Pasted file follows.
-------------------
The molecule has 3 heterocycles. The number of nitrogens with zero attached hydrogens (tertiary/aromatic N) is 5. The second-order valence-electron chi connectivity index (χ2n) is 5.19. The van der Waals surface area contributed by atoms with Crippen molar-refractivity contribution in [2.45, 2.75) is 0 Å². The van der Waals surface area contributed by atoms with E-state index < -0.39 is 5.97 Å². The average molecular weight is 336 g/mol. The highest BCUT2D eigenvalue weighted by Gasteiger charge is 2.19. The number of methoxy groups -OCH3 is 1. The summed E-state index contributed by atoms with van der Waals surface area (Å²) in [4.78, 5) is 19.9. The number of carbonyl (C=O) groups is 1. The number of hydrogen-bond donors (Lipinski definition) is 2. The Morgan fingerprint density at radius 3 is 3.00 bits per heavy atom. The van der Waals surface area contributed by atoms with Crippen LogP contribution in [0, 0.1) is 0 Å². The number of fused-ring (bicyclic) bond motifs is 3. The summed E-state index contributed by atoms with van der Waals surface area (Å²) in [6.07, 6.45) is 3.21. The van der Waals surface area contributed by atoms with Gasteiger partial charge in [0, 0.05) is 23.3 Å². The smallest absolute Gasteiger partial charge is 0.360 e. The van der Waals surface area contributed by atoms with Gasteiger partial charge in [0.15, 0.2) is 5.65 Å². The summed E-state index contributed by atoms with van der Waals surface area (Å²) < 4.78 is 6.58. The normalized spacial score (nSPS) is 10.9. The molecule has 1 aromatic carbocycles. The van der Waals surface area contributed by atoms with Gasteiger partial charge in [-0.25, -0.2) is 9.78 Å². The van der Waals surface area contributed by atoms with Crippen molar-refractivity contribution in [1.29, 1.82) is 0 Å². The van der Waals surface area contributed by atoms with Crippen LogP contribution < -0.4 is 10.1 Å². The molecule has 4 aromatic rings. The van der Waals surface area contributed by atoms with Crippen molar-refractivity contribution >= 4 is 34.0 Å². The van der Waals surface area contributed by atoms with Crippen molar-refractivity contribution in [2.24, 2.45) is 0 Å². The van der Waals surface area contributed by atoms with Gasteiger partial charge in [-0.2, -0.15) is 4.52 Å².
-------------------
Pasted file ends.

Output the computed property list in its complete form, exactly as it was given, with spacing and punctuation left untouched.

The molecule has 3 heterocycles. The number of nitrogens with zero attached hydrogens (tertiary/aromatic N) is 5. The second-order valence-electron chi connectivity index (χ2n) is 5.19. The van der Waals surface area contributed by atoms with Crippen molar-refractivity contribution in [2.45, 2.75) is 0 Å². The van der Waals surface area contributed by atoms with E-state index < -0.39 is 5.97 Å². The average molecular weight is 336 g/mol. The highest BCUT2D eigenvalue weighted by Gasteiger charge is 2.19. The number of methoxy groups -OCH3 is 1. The summed E-state index contributed by atoms with van der Waals surface area (Å²) in [4.78, 5) is 19.9. The number of carbonyl (C=O) groups is 1. The number of hydrogen-bond donors (Lipinski definition) is 2. The Morgan fingerprint density at radius 3 is 3.00 bits per heavy atom. The van der Waals surface area contributed by atoms with Crippen LogP contribution in [0, 0.1) is 0 Å². The number of fused-ring (bicyclic) bond motifs is 3. The summed E-state index contributed by atoms with van der Waals surface area (Å²) in [6.07, 6.45) is 3.21. The van der Waals surface area contributed by atoms with Gasteiger partial charge in [0, 0.05) is 23.3 Å². The smallest absolute Gasteiger partial charge is 0.360 e. The van der Waals surface area contributed by atoms with Gasteiger partial charge in [0.15, 0.2) is 5.65 Å². The summed E-state index contributed by atoms with van der Waals surface area (Å²) < 4.78 is 6.58. The normalized spacial score (nSPS) is 10.9. The molecule has 1 aromatic carbocycles. The van der Waals surface area contributed by atoms with Gasteiger partial charge in [-0.25, -0.2) is 9.78 Å². The van der Waals surface area contributed by atoms with Crippen molar-refractivity contribution in [1.29, 1.82) is 0 Å². The van der Waals surface area contributed by atoms with Crippen LogP contribution < -0.4 is 10.1 Å². The molecule has 4 aromatic rings. The van der Waals surface area contributed by atoms with Crippen molar-refractivity contribution >= 4 is 34.0 Å². The van der Waals surface area contributed by atoms with Crippen molar-refractivity contribution in [2.24, 2.45) is 0 Å². The van der Waals surface area contributed by atoms with Gasteiger partial charge in [-0.2, -0.15) is 4.52 Å².